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The witchweed striga gesnerioides and the cultivated cowpea: A geographical and historical analysis of their West African distribution points to the prevalence of agro-ecological factors and the parasite's multilocal evolution potential

Sadda A.S., Coppens D'Eeckenbrugge G., Saidou A.A., Diouf A., Salifou Jangorzo N., Issoufou Hassane B.A., Malam-Issa O.. 2021. PloS One, 16 (8) : 22 p..

DOI: 10.1371/journal.pone.0254803

The increasing severity of Striga gesnerioides attacks on cowpea across West Africa has been related to its prolificity, seed mobility and longevity, and adaptation to aridity, in a context of agricultural intensification. To understand this fast extension, we analyzed (1) the distributions of the crop and the witchweed with ecological niche modeling and multivariate climate analysis, and (2) the chronological information available from collections and the literature. The ecoclimatic envelope of S. gesnerioides attacks on cowpea is the same as on wild hosts. Consistently, the modeled distribution of cowpea infestations is closely similar to the simple superposition of the parasite model (involving all hosts) and the crop model. Striga gesnerioides infestations are restricted to the driest component of the cultivated cowpea ecoclimatic niche, corresponding to the Sahelian and Sudano-Sahelian belts and the Dahomey gap. Thus, the parasite distribution, determined by its own requirements, does not constrain cowpea cultivation under Guinean climates. The spatial and temporal distributions of S. gesnerioides field infestations are consistent with an earlier impact on cowpea production in eastern West Africa, related itself to a similar trend in cowpea cultivation intensification from Niger, Nigeria and Benin to Burkina Faso and Ghana. Mali and Senegal were affected later, and literature reports of Senegalese strains of S. gesnerioides from the wild developing virulence on cowpea offer a model for the diffusion of witchweed parasitism by multilocal evolution, through host-driven selection, instead of epidemic diffusion. A contrario, in Côte d'Ivoire, cowpea is much less widespread, so the parasite has remained confined to the wild compartment. Thus, both historical and ecogeographic analyses refute the vision of S. gesnerioides as an invader. Instead, they point to the increasing importance and intensification of the crop, and the consequent loss of biodiversity, as the main drivers of the extension and diversification of its crop-specific strains.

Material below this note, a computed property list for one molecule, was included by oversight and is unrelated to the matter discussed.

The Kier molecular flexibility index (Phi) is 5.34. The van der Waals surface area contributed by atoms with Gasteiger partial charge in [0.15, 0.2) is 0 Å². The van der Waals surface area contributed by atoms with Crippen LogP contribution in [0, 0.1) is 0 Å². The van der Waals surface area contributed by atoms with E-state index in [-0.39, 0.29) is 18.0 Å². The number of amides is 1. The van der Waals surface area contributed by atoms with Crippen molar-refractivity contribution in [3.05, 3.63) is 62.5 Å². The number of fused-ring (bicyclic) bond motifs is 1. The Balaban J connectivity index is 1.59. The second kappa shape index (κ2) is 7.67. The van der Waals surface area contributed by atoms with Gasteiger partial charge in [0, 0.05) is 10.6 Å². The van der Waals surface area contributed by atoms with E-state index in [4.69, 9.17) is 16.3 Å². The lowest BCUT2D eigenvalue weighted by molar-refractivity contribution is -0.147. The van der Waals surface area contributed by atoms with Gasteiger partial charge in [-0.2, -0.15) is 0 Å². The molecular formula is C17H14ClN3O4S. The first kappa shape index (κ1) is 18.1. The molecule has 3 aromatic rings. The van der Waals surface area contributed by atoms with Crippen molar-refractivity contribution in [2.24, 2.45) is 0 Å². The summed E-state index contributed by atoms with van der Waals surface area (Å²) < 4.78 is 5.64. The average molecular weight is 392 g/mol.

Mots-clés : plante parasite; parasitisme; distribution géographique; striga gesnerioides; vigna unguiculata; modélisation; afrique occidentale; cameroun; niger; nigéria; bénin; togo; burkina faso; mali; ghana; côte d'ivoire; libéria; sierra leone; guinée; guinée-bissau; gambie; sénégal; niche écologique

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